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himself to delivering short addresses, of about five minutes' length, to the boys of his own house. But from the second half year he began to preach frequently; and from the autumn of 1831, when he took the Chaplaincy, he preached almost every Sunday to the end of his life, i.e. for thirteen years.

It is of course impossible in a lecture like this to give any adequate account of these sermons, once so famous and so potent for good. If we were to call witnesses, they would be the boys who heard them, and the readers who have loved them--the boys as painted in Tom Brown, and the readers, some of whom have become in their turn preachers. Hastily but very carefully written, they are not so much writing as talk-grave, very grave talk, heart to heart, soul to soul; talk from a grown-up man to boys of various ages to whom he is affectionately drawn not only by his office but by "all that is within him," and "for whose everlasting good, as Christian men," he feels profoundly responsible to God.

Such talk from a schoolmaster to schoolboys had not, to the best of my knowledge, been heard for centuries. For the last fifty years it has been heard, with more or less of likeness, and of course with very different degrees of power, in almost every boarding-school all over England.

Many new schools have come into being; some absolutely new, like Wellington, Haileybury, Clifton, Fettes, the Leys, Cheltenham; others virtually re-founded, like Sherborne, Sedbergh, Marlborough, Uppingham. Week by week a succession of Head Masters, many of them once Rugby boys or Rugby Assistant Masters, have striven hard to hold up before schoolboys not only lessons of honour and manliness and good fellowship, but lessons directly Christian; faith in Christ, brotherhood in Christ, consecration to Christ, forgiveness for Christ's sake, prayer in Christ's Name, Missions at home and abroad in Christ's Name, reverence for the poor in Christ's Name, love of Christ's Church, of Christ's Sacraments, above all of Christ's Person.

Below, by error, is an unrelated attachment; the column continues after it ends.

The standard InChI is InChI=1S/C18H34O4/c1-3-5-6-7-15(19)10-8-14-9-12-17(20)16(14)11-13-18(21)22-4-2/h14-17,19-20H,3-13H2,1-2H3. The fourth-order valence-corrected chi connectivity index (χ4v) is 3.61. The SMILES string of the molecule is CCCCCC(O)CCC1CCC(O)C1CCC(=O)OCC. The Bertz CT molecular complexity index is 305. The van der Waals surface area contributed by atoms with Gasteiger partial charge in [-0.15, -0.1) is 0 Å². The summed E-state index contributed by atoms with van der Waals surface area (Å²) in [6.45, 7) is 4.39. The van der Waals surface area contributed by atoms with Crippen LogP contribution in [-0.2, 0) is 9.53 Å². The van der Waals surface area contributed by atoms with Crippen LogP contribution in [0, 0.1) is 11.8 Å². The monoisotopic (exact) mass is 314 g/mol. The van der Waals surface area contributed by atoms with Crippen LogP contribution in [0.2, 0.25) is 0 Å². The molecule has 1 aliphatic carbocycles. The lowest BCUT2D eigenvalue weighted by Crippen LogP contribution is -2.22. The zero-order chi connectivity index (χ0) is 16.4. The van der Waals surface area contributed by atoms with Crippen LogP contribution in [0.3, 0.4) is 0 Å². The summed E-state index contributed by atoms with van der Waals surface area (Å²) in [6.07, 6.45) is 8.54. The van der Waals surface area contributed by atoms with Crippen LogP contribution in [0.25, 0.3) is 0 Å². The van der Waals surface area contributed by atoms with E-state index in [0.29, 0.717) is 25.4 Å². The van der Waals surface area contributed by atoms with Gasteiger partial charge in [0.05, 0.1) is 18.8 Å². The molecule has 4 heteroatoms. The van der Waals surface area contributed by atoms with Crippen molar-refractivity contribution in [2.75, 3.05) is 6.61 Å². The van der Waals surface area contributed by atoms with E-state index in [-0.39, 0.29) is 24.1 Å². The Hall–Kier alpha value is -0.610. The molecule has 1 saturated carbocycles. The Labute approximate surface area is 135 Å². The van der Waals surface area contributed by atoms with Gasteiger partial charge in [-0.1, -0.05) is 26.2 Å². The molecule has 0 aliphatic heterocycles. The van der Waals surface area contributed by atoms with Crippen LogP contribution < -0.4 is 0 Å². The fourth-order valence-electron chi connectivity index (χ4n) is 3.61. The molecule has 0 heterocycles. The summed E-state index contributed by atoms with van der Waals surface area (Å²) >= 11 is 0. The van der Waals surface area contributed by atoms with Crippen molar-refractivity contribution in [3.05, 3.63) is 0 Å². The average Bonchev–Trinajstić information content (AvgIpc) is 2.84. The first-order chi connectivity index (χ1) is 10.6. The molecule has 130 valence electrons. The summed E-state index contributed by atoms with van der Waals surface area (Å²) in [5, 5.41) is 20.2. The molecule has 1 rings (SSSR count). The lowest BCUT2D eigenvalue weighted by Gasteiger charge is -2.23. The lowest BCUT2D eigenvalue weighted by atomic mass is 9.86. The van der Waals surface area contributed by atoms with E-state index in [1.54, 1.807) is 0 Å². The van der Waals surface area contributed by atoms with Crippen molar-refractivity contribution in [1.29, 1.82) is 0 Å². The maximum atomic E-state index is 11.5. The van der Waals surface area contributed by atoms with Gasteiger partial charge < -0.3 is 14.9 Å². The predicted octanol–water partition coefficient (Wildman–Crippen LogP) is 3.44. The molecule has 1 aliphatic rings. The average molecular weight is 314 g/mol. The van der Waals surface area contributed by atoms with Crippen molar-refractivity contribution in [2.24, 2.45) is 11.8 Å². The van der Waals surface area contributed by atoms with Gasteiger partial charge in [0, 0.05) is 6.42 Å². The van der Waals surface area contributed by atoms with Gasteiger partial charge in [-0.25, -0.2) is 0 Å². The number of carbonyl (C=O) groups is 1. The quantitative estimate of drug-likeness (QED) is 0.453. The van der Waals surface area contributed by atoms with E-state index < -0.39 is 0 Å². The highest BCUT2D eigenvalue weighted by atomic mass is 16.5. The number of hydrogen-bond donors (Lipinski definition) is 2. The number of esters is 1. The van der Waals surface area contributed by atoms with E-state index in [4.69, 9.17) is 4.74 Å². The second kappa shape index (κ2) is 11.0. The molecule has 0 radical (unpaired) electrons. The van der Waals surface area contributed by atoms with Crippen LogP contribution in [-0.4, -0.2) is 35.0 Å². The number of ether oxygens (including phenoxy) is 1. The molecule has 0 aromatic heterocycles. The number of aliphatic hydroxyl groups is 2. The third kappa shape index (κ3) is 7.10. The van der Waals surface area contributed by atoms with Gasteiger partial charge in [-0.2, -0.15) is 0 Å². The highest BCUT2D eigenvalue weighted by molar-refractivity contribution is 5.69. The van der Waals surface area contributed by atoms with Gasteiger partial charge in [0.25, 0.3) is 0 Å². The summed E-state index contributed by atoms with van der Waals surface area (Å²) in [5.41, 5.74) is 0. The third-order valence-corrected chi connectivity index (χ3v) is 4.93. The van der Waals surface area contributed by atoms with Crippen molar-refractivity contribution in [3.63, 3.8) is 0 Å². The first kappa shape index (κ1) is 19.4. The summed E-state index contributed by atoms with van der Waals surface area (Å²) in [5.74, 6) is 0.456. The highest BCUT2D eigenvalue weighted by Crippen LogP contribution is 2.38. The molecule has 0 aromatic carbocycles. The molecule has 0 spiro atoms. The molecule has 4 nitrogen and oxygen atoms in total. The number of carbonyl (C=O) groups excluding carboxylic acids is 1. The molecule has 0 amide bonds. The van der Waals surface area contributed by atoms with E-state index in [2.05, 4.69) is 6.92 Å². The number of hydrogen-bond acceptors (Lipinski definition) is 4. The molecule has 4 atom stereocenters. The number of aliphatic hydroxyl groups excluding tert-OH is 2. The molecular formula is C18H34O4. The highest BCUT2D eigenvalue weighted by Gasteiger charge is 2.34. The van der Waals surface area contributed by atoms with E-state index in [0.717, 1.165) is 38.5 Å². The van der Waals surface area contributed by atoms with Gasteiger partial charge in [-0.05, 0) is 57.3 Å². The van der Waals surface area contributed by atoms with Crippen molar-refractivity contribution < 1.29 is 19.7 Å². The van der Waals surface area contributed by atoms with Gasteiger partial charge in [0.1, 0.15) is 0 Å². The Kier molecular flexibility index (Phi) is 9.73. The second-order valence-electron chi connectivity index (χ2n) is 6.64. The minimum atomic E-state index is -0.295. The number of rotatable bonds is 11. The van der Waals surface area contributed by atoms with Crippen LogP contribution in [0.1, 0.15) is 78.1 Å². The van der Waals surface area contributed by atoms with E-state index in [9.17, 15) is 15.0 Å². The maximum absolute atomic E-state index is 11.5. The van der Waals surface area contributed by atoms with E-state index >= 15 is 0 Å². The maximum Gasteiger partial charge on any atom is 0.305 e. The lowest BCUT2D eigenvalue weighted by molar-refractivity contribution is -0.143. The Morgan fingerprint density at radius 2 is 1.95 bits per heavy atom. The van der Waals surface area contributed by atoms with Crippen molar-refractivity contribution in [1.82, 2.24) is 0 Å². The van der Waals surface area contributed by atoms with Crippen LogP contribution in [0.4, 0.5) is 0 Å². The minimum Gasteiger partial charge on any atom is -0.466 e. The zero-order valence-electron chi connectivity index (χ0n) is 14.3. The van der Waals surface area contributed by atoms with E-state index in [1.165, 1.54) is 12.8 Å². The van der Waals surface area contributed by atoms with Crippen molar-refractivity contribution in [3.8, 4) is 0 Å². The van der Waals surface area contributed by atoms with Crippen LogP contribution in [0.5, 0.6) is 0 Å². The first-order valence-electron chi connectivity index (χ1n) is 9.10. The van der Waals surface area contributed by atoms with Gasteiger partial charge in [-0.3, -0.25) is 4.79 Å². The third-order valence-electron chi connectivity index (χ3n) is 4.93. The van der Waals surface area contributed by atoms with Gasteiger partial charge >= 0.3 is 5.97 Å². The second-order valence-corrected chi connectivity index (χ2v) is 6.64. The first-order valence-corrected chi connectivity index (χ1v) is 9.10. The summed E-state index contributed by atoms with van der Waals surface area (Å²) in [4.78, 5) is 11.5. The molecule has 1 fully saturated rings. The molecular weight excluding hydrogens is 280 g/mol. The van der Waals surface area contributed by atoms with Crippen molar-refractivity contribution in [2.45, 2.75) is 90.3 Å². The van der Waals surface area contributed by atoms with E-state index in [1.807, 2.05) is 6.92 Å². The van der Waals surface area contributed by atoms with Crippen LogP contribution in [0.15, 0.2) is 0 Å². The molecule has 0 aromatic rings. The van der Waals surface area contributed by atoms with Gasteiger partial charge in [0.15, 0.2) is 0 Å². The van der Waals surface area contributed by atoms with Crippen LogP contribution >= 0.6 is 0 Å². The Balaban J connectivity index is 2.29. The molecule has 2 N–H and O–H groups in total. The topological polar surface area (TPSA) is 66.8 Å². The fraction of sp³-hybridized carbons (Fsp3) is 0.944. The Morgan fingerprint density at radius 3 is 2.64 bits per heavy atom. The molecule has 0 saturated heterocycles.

This is, surely, one "aspect of Christian work." Many grateful testimonies have been borne to the part played in it by one most faithful and true Pastor. One of these, almost too sacred to quote publicly, is in the well-known poem of his brilliant son, Rugby Chapel. It gives, surely, and only as poets can give, the very ideal of a Christian teacher.

But thou would'st not alone

Be saved, my father! alone
Conquer and come to thy goal,
Leaving the rest in the wild.
We were weary, and we
Fearful, and we, in our march,
Fain to droop down and to die.
Still thou turnedst, and still
Beckonedst the trembler, and still
Gavest the weary thy hand,
Cheerful, and helpful, and firm.

Therefore to thee it was given
Many to save with thyself;
And, at the end of thy day,

O faithful shepherd! to come,
Bringing thy sheep in thy hand.

There are those who have questioned both the depth and the extent of Arnold's influence. A few years ago a brilliant and not unkindly writer startled many of his readers with the following sentence: "Dr Arnold unquestionably made a deep impression on those boys who were brought into close communication with himself, but I cannot find that his influence over the school survived longer than that of any subsequent Head Master; while upon other schools, so far as I have been able to ascertain, he produced—I believe it is not too much to say---no effect whatever."

I hope I am not quite unable to enjoy a daring paradox or a delicate stroke of irony, but I must confess that this last clause produces on me much the same effect as the famous discovery years ago that "Shakespeare is a vastly overrated man."

"No effect whatever on other schools!"

We shall hear shortly the testimony of Moberly as to Winchester, Moberly, who differed so widely from Arnold as a churchman and a theologian. But what would be the witness of Prince Lee, who went from Rugby to Birmingham, after being from 1830 to 1838 an assistant of Arnold; of Cotton and Bradley, who both went from Rugby to re-found and reinspire Marlborough; of Charles Evans, Percival, and Wilson, who all went from Rugby to found Clifton; of Benson, who went from Birmingham and Rugby to found Wellington; of Arthur Butler, who went from Rugby to found Haileybury; of Bradby, Rugbeian of Rugbeians, and of James Robertson, who succeeded Butler there; of Jex-Blake, who went from Rugby to preside over Cheltenham, and then returned to his old school, bent on renewing and deepening its old Arnoldian traditions?

No, paradox is paradox, and truth is truth. The prophecy of Provost Hawkins has been more than fulfilled. The young man who was selected by the Rugby Trustees at the end of 1827 has, under God, and by his quickening influence on minds very different both from his own and from one another, "changed the face of education all through the public schools of England."